The exceptional global conditions due to the Covid-19 pandemic have deeply affected science operations at ESO observatories, causing an unprecedented backlog of observations for high-priority programmes, including Large Programmes. ESO is studying a variety of measures to complete those programmes at the earliest possible time once operations are resumed, which may require the exceptional suspension of the Call for Proposals for Period 107 (April-October 2021). While the decision is not firm yet, researchers preparing or planning to submit proposals for Period 107 should take into account that such suspension is a real possibility.
Possible suspension of P107 Call for Proposals
The ongoing Covid-19 pandemic is having a strong impact on the ESO observatories, where science operations have been suspended since late March 2020. Unfortunately, this will lead to the loss of most if not all of the observing time allocated in Period 105 (April-September 2020). At the moment, ESO has planned a safe, progressive ramp-up of operations as soon as conditions allow, aiming to reduce the impact on those high-priority scheduled programmes whose targets will be still observable before the end of the period. It is already clear, however, that at best only a small fraction of the time committed will be available. Furthermore, at the present time it is not possible to guarantee that full science operations will have been resumed by the beginning of Period 106 (October 2020-March 2021).
The major loss of observing time caused by the pandemic has a particularly strong effect on observing time committed to high-priority programmes, creating a backlog of unprecedented volume. Given the visibility window of targets that could not be observed in Period 105, most of the backlog can be alleviated only at the expense of the time available in Period 107. Moreover, any backlog absorbed during Period 106 will be at the expense of the time that would normally have been available to newly approved programmes in that Period. This will add considerably to the pressure on the observing time in Period 107. In addition, delayed technical activities at the observatory, including the installation and upgrade of new instrumentation, will have to be re-scheduled in the coming months in time slots that would have been normally allocated to scientific observations.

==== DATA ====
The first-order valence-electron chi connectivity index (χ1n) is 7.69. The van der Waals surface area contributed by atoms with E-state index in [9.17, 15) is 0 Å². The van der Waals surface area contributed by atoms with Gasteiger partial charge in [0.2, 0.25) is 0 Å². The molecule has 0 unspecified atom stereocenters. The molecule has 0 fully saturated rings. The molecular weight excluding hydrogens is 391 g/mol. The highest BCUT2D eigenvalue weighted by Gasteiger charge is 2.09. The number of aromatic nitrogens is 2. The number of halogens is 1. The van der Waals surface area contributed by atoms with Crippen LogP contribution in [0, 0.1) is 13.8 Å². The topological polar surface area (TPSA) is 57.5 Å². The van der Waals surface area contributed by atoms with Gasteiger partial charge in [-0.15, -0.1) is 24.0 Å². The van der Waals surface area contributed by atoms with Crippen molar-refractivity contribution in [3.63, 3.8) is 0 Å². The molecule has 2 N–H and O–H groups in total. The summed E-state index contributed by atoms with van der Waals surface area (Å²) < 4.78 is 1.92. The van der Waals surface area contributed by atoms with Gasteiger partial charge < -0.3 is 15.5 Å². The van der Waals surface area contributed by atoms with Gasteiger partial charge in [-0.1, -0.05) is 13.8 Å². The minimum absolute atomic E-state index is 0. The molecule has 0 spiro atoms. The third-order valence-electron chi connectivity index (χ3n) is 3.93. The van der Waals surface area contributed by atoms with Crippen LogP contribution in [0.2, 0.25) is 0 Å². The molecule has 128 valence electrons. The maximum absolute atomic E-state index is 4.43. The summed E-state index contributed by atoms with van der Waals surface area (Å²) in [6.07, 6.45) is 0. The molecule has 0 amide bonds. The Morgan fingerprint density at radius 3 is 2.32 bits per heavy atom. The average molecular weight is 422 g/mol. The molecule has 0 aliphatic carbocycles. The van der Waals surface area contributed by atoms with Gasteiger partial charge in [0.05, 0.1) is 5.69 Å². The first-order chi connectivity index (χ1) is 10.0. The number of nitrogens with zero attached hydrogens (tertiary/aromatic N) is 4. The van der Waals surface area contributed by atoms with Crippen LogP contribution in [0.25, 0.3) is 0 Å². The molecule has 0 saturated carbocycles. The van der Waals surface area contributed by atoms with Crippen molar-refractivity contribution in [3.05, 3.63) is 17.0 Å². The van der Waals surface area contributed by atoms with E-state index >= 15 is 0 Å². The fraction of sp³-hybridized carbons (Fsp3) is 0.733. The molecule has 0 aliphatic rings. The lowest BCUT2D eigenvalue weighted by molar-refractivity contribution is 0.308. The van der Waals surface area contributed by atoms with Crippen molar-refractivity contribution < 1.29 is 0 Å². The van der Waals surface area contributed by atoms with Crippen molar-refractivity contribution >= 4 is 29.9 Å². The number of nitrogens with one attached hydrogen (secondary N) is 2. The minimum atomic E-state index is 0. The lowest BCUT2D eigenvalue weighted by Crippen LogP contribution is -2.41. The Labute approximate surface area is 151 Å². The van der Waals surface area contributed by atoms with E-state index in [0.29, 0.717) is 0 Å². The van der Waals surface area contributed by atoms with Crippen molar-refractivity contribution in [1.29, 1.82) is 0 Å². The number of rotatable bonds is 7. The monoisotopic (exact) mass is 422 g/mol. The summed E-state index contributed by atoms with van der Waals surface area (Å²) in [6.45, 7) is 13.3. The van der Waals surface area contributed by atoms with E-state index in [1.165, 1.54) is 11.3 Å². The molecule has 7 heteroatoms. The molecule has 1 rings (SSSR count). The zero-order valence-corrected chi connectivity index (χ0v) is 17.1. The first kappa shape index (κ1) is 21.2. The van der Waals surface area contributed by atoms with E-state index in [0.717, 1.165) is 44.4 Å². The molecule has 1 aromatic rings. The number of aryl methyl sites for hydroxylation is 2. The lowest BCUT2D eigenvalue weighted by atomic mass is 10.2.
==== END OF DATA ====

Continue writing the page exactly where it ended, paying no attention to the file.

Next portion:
ESO is conducting an exhaustive analysis of the situation considering the backlog, the time allocation in Period 106, the time required by technical activities at the Observatory, and an emerging, obvious conclusion is that the time available for new programmes in Period 107 will be at most a small fraction of the total science time available during the semester. While ESO is still working to estimate, as accurately as currently possible, the total amount of science time expected to be available in Period 107, the scenario to not issue a normal Call for Proposals for Period 107 is being seriously considered. This would be an unprecedented step in the history of ESO. It is clear that such a step cannot be taken without a careful assessment of its scientific impact on the ESO community. In particular this will require a plan to offer alternative submission channels, which ESO will develop in consultation with its governing bodies, with the ultimate goal of safeguarding access to the observing facilities for the execution of high-priority observations.
At the time of writing, all these aspects are being studied in depth and a decision will be made as soon as possible. In the meantime, researchers who are preparing or planning the submission of proposals in response to the next Call should be aware of the real possibility of suspension. ESO will inform its community promptly of further developments and decisions.
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